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Mike Elgan: Hello, tablets. Good-bye, netbooks!

Seven trends are conspiring to usher in a tsunami of tablets -- and sink netbooks

December 11, 2009 04:45 PM ET

Computerworld - Look, I know you like the netbook idea -- and you love netbook prices. If you're like most people, you think tablets are expensive, slow, heavy and a pain to use. But if you've bought one, you know that netbooks aren't as great as they sound. And next year's tablets will be way better than you think.

JooJoo tablet
Fusion Garage's JooJoo, formerly the CrunchPad (see video.)

Of course, everybody's talking about, hinting at and arguing over all the non-existent tablets of tomorrow. You've heard a lot about Apple's rumored tablet, for example, which could hit the market as early as March.

News broke recently that Apple has taken control of the TabletMac trademark. The tablet formerly known as CrunchPad (now unfortunately named the JooJoo) goes on sale today for $499. Asustek is said to be planning to launch a tablet based on the Eee PC. And Dell may show a touch-screen Android tablet at the the Consumer Electronics Show, or CES, next month.

I'm sure this is one seafaring hazard metaphor too many, but all this tablet news is just the tip of the iceberg. You can expect small touch-screen tablets from all major vendors, and minor ones as well.

As Ian Paul argued today in a PC World column, "2010 will be the year of the tablet computer." (Paul is one of the few Apple tablet deniers, but his recent piece indicates that he may be coming around to the inevitable.)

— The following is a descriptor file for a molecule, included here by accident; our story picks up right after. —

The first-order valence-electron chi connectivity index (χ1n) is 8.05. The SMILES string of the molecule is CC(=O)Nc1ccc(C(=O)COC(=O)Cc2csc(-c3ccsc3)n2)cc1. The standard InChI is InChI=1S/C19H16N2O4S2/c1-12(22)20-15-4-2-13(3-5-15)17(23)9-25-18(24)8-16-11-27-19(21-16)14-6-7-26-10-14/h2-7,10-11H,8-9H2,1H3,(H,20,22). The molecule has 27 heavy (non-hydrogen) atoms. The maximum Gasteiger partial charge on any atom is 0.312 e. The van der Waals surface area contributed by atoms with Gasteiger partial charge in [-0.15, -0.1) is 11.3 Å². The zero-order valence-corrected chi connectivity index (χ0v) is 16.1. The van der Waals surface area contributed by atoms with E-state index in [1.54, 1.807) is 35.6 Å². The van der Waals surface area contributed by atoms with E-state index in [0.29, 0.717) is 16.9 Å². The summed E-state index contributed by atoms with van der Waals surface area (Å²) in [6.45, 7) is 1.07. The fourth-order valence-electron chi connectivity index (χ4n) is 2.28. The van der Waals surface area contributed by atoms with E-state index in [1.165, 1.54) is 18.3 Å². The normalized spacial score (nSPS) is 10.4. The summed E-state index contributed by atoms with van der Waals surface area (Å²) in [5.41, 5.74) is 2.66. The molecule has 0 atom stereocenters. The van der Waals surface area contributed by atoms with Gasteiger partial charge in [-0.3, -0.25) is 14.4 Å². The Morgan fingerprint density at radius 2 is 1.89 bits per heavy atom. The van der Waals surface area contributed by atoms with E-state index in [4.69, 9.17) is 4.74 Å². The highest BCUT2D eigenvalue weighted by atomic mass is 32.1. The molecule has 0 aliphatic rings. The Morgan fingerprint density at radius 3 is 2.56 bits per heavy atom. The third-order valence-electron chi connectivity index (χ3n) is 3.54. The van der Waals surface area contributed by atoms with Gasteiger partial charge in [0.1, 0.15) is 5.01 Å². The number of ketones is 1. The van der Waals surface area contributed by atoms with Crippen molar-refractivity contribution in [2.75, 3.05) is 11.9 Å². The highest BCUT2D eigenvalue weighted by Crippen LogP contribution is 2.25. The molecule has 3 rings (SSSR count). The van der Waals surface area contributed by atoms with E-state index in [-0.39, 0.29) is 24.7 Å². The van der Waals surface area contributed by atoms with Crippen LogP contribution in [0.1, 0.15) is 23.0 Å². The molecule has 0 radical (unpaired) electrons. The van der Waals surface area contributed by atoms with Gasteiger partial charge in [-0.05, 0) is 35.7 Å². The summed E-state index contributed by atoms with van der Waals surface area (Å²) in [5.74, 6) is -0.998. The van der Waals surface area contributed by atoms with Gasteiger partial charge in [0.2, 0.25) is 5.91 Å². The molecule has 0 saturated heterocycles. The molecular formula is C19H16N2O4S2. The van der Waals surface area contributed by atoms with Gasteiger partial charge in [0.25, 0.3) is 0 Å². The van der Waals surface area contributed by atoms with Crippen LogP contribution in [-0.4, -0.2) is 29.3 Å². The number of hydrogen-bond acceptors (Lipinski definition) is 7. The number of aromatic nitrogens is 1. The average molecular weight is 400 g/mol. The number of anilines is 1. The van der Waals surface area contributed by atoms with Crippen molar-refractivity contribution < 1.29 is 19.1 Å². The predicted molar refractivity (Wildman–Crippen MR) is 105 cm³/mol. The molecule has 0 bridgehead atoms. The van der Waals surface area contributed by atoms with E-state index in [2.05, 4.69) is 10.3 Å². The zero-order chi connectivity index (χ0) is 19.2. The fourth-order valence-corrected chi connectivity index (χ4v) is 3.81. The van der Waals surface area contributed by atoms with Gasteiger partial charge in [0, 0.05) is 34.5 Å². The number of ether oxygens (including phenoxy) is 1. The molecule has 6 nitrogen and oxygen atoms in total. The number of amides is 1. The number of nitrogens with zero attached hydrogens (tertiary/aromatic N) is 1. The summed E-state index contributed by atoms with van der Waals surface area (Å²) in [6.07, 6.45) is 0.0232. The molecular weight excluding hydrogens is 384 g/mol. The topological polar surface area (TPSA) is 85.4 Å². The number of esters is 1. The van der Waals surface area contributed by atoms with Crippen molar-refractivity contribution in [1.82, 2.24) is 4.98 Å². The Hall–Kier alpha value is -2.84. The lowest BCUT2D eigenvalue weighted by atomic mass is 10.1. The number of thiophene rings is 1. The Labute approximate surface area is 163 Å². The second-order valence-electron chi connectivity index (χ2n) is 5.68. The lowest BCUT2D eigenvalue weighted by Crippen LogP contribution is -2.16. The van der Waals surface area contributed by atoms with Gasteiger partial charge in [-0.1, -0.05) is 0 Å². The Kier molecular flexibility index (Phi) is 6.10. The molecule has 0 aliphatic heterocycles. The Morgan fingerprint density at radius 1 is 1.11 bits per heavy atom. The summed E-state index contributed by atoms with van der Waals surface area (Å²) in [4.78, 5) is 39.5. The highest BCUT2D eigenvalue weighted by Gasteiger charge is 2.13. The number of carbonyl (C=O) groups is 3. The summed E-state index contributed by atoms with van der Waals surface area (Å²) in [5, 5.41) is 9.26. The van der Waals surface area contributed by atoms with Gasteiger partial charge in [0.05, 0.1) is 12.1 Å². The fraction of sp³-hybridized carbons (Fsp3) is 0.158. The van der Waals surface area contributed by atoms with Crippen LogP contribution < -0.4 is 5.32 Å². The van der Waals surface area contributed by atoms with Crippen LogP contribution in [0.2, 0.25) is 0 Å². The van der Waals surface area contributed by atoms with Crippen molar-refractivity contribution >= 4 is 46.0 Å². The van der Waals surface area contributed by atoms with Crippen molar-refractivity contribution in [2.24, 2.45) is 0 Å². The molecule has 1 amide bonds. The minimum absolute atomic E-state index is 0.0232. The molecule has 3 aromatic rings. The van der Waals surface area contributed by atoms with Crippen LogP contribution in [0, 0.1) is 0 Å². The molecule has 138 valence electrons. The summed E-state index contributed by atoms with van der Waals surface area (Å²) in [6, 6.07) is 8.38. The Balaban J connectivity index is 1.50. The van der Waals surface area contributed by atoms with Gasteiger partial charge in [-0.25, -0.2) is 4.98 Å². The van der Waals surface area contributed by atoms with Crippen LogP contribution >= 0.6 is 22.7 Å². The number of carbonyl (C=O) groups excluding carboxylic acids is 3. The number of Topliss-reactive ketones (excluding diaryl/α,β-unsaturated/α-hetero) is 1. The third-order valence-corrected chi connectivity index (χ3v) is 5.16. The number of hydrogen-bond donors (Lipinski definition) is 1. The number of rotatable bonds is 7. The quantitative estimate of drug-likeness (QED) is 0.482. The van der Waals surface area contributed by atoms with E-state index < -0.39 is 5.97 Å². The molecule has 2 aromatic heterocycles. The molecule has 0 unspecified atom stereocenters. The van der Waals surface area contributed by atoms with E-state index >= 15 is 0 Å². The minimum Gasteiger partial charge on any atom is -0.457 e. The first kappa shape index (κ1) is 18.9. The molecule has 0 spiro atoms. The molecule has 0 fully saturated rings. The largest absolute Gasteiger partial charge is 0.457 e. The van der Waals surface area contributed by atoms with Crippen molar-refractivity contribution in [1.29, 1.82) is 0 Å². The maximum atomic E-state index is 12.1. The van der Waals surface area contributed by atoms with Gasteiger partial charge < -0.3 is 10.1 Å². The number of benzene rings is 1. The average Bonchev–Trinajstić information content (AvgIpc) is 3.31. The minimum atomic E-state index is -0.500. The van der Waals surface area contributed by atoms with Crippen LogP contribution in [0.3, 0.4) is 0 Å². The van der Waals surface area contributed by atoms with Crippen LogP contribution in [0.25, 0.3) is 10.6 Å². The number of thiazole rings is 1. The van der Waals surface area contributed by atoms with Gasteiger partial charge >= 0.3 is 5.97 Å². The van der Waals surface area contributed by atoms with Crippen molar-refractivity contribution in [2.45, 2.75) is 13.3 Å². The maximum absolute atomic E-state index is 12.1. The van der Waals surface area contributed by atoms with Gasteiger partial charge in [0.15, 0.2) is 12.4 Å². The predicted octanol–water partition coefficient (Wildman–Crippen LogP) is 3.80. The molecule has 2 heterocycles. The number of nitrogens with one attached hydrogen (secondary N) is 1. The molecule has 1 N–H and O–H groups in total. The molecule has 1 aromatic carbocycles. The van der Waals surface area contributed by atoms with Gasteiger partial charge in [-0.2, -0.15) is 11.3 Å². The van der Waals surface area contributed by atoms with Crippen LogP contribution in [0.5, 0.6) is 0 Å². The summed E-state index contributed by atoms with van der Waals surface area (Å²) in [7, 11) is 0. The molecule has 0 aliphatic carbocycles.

Why tablets are finally ready for prime-time

Tablet devices have a bad reputation, thanks primarily to Microsoft's fuzzy vision for the devices, which resulted in several years of incredibly expensive, slow, clunky, unappealing pen-based tablets from all the usual Microsoft partners.

Seven trends are conspiring as we speak to usher in a tsunami of tablets totally unlike the current generation of tablet PCs. Here's what's new:

1. Touch instead of pen

Microsoft always loved the stylus, but most people hate it. Apple and others understood that actually touching the screen is far more appealing than using some funky pen. And touch requires an entirely different user interface, which Microsoft was unwilling or unable to build into Windows until Windows 7.

The casual observer might believe that the usability difference between pen and touch is small. But using a pen is an unnatural act, one that until very recently only a tiny minority of people ever engaged in. The psychological payoffs for using a pen on paper are the tactile feel of the paper, the instant feedback of the trail of ink and the physicality of stacks and files and binders of paper notes. Pen-based computer systems don't offer any of those payoffs.

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